Affect, Productivity, Recent Article, Self-awareness

Focus series: focus is a Process

The ability to focus is about to become more important than ever. The world is changing. Within ten years, thanks to new technologies, jobs, livelihoods, and the way we engage with the world will be unlike anything we know now. As will the skills needed to negotiate it. In a 2015 report on Australia’s future workforce prepared by CEDA (Committee for Economic Development in Australia) found that 5 million jobs that exist now will be gone in 10 years—most losses due to automation.  And to think, we’re already two years down the track.   To remain valuable in our economy … you must master the art of quickly learning complicated things.    ~ Cal Newport, Author of Deep Work   You’ve heard the words before … ‘Get on with it! Concentrate.’ The core problem is many of us don’t know how. We weren’t taught the how. It was just assumed…

Recent Article, Self-awareness

Focus series: Still making apologies for mindfulness at work

We’re still making apologies for mindfulness. Have you attended a team meeting and watched as a leader apologises for attempting a mindfulness exercise? Mindfulness is fast gaining acceptance by individuals, but practice within Australian workplaces is lagging. A mindful practice is still considered something you can do ‘in your own time’—unless you count token flag-waving during mental health week.   We still hesitate to talk about emotions at work, despite the fact that we are emotional beings who can learn much through reflective and mindful practice. Mindfulness surely sits neatly with discussions on compassion, ethical decision-making, and self-management. However, too few organisations promote mindfulness as a real tool to support employee well-being. Or if they do, it’s flavoured with an apology rather than modelled and thoughtfully implemented.   We shouldn’t feel like we need forbearance for promoting a mindful practice. Our workplaces benefit from having team members who are present, aware…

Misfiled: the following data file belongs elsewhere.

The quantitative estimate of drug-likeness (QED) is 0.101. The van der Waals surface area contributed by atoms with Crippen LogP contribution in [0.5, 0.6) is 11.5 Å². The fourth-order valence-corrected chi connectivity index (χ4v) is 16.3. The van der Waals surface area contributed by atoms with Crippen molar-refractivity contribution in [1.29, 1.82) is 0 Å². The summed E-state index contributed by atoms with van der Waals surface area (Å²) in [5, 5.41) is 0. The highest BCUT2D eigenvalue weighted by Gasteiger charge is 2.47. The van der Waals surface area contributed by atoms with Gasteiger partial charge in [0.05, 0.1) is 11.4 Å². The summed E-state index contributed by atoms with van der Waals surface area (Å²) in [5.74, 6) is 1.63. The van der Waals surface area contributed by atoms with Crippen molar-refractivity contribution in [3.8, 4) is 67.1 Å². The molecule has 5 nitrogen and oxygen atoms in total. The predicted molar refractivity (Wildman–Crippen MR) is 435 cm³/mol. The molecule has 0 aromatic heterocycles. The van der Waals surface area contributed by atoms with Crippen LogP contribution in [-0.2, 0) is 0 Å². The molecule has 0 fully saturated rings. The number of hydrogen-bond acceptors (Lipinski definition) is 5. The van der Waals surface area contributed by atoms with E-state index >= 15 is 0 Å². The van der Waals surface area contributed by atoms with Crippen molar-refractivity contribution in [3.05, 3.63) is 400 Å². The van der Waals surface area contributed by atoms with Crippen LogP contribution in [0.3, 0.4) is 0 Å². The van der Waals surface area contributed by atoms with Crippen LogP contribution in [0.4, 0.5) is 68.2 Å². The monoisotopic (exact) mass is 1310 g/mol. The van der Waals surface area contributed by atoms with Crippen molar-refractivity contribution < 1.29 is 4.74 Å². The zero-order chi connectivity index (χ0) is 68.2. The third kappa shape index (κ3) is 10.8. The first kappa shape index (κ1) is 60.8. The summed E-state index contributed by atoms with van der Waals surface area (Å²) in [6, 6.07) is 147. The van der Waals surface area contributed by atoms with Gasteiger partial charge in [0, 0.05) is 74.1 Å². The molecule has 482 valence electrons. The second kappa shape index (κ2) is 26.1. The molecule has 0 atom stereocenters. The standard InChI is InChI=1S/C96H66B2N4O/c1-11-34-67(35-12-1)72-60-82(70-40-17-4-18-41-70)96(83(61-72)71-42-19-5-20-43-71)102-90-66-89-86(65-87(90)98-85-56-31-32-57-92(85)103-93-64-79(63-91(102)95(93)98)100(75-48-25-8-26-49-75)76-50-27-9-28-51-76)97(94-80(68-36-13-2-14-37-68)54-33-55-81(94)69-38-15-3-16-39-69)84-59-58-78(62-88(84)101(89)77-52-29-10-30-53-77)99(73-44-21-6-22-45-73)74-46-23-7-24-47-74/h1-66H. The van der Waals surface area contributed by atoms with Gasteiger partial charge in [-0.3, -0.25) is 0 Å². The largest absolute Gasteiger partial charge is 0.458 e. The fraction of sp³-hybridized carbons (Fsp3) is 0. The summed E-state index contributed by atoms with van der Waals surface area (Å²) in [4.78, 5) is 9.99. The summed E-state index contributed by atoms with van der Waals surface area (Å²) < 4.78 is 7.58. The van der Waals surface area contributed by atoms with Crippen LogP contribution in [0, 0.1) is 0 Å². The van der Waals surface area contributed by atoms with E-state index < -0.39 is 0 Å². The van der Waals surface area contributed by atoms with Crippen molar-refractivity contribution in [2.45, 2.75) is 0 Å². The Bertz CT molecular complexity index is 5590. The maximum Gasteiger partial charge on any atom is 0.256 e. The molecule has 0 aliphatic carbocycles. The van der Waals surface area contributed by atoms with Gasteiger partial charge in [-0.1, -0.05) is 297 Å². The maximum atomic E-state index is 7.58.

Affect, Recent Article, Self-awareness

Focus series: Once upon an Affect

Once upon a time… April thinks back to the first time she consciously linked emotions to performance—to her ability to focus on the task in front of her. It was senior year; she was sitting down to block exams. First up? The Ancient History final; which is worth a considerable percentage of the final grade. Hold up! Have you ever sat down to slog through a tough problem at work or sit an exam and wondered what the hell you were doing?  Have you ever sat down and thought, god, I’m just not smart enough to do this? A clever person would have figured this out already because smart people know how to concentrate. Smart people focus. Me too. I don’t know about you, but I don’t remember being taught how to focus at school, at University, or at work. The expectation was simply that you could.  And would. Hats off…